Tag Archives: religion

A Feminist’s Spiritual Journey—An Unexpected, Important Story

Along my spiritual journey, my experiences as a woman, a mother and a feminist have been important.I’ve had a lot of anxiety about putting my story out there. But, a couple of days ago, I had an insight that helped, a little:

There have been at least three men who have developed religions or spiritual perspectives based on purported experiences or suppositions since the time of Jesus. Their ideas have been more than just accepted, many people exalt their efforts, but it feels like God finally decided it’s high time a woman got a go at it, since the men keep ignoring too many things, like the nature of humanity and critical women’s issues.

Still, I imagine you think I’m going to say I’m kidding. I’m not.

There’s no other way to explain it except to say that I experienced a number of events I didn’t understand and slowly, finally, accepted the fact that they were spiritual experiences. Over time I had more experiences, that I was told, in so many ways, I should dismiss, but all of them finally led me to believe in a different kind of God—one whose ideas about morality seem quite different from what some people have wanted me to think and one who seems to really wants us to be able to use the gifts we’ve been given and will support us if we pursue what’s good. Not an “I already know what is good ‘good,’” but a “maybe I better read this book to find out ‘good.’”

Unlike what we are being told in one of the most current spiritual philosophies, which says that life is all about finally reaching a state of consciousness where we realize that the only thing that matters is “being,” an important aspect of my story is the recognition that my history, my relationships and my experiences have mattered. My unique experiences as a woman, a mother and a feminist have been important. My experiences—combined with both my compulsion to want to understand everything that’s happened in my life and my proclivity to be an information pack rat—enabled me to weave together bits and pieces that pushed me to think differently, in a spiritual way, about almost everything in my life.

I didn’t actually start writing with the intention of sharing ideas about God. I believed what I’d been taught. Sort of. I actually used to be afraid of people from other religions and certainly never dreamed I’d have anything to add to any of it.

My experiences have pushed me to think differently, in a spiritual way, about almost everything in my life.One of the most famous phrases in the Bible is Luke 11.9: “Ask, and it will be given you; search, and you will find; knock, and the door will be opened for you.”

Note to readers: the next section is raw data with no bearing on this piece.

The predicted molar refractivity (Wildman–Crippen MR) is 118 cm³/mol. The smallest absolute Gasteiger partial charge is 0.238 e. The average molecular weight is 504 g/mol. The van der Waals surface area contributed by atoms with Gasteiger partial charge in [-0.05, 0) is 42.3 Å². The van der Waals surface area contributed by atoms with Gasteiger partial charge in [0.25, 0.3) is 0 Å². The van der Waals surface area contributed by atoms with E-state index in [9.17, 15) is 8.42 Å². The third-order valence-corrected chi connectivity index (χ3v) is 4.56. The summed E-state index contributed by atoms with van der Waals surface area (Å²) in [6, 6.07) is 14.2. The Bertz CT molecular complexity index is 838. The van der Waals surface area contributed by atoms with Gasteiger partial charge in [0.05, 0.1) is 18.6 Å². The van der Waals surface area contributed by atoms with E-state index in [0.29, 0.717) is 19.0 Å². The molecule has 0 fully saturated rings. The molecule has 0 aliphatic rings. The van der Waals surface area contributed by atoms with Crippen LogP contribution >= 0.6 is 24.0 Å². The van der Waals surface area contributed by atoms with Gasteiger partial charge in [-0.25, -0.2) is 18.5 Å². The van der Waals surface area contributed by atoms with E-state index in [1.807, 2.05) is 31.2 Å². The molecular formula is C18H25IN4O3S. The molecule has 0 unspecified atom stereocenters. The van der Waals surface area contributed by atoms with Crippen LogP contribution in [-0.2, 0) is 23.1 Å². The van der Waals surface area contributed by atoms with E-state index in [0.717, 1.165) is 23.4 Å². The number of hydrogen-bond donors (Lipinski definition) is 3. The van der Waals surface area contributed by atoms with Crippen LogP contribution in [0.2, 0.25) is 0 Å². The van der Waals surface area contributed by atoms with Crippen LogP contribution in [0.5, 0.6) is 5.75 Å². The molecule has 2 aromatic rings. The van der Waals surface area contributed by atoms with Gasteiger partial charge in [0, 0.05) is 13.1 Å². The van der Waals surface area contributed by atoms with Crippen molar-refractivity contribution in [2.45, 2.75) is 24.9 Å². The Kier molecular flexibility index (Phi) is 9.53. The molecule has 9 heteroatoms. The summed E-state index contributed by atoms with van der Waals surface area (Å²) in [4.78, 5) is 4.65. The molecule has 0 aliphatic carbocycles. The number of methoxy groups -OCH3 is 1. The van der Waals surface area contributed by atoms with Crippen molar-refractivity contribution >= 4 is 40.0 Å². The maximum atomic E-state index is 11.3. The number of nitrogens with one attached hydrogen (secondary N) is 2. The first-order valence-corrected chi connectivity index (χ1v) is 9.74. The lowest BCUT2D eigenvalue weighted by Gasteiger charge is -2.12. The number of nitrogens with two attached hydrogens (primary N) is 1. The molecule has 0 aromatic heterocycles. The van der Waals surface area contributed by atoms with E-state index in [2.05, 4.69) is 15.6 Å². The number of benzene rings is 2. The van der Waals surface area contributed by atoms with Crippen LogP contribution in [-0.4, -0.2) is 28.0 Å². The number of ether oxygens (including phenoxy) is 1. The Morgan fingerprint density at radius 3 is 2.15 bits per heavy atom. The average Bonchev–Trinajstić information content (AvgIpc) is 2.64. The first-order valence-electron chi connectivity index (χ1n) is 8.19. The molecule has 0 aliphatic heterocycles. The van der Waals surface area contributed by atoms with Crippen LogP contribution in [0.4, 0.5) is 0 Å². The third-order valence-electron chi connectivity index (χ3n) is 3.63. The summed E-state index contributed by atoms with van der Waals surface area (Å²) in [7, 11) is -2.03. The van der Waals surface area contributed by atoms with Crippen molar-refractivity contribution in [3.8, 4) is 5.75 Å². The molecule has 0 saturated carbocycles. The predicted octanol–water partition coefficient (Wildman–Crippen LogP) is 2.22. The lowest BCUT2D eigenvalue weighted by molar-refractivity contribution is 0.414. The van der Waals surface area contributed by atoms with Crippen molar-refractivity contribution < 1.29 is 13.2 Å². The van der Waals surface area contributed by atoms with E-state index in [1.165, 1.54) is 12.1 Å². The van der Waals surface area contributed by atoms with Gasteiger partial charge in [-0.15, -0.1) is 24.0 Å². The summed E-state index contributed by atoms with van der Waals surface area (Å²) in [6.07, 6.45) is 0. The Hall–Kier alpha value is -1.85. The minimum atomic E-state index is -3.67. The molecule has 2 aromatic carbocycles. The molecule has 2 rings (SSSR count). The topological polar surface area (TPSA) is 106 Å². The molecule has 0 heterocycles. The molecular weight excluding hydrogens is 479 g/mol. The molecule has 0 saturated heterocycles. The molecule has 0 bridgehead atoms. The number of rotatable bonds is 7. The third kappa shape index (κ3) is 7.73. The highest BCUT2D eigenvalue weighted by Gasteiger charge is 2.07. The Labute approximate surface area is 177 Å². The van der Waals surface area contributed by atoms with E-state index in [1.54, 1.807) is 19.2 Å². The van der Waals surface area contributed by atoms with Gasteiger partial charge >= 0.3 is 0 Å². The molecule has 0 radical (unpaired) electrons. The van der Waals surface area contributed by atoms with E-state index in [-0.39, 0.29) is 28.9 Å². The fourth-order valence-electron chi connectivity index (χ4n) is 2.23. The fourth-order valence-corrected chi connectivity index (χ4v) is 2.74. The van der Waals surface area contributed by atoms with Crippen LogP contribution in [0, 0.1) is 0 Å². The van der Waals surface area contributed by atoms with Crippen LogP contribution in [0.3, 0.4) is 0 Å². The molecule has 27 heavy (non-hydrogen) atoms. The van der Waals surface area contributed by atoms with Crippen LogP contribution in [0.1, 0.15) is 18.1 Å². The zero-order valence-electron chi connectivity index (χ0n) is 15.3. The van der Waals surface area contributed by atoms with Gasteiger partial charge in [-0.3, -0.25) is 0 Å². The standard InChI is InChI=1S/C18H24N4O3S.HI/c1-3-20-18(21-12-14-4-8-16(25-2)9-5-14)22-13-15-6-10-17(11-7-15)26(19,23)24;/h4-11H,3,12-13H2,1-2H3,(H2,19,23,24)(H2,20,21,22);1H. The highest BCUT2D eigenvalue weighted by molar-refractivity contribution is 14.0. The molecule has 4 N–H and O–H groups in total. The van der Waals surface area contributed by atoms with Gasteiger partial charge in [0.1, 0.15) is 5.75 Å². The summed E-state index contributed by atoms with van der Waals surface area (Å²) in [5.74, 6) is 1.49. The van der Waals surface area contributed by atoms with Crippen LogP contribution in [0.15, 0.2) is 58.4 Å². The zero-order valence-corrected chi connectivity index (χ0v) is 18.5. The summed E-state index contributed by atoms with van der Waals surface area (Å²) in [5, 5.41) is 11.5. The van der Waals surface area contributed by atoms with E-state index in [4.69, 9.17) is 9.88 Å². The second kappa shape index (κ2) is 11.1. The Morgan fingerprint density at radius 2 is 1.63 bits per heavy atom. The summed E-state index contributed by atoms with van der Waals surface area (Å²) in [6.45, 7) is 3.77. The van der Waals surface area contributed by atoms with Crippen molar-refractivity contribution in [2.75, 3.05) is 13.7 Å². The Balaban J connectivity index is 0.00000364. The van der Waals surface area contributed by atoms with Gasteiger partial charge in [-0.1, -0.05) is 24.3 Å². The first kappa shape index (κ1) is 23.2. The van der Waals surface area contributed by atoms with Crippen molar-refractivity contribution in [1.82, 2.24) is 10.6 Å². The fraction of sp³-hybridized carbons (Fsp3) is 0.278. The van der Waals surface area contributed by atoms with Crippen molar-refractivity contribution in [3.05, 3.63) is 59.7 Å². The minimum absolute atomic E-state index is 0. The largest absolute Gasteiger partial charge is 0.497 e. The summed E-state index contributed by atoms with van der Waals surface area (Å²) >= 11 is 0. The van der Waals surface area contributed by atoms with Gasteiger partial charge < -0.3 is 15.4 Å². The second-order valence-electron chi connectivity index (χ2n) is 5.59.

This quote had always been confusing to me, since I’ve asked for a lot and haven’t gotten it, but I now have a much better understanding about how it works.

My story starts at the beginning of my life because it won’t make sense if you can’t see the connections to early events. It’s the story of a woman’s life. One of trying to fit in. One of trying to figure out what I was up against as I slowly realized equality didn’t exist. One of trying to hold on to what was important to me as one person after another tried to tell me how to live. One of loss, neglect, abuse, bullying, judgment and a couple of near-death experiences. You know, the usual (for far too many women).

But, when I was about fourteen years old, I stumbled upon a book about the history of ideas developed about God at one location over the millennia  (The Source by James A. Michener) and my attitude toward books changed—in some ways it felt like I started on a book journey. What I found convinced me that books had information I needed.

I started out reading novels, often connecting deeply with insights they offered, but, as I encountered increasingly difficult situations in my life—in my marriage, with my family, with situations my kids were experiencing and with my beliefs—I sought out books that dug more deeply into concerns regarding family, feminism, women’s issues, science and religion. Over time, books came into my possession that had answers to questions I never dreamed I’d find. As I wrote and read, I developed concepts that I never imagined could come from someone like me. I slowly realized the reason I’d been through so much hell was so I could bring information and experiences together in ways that had never been done before.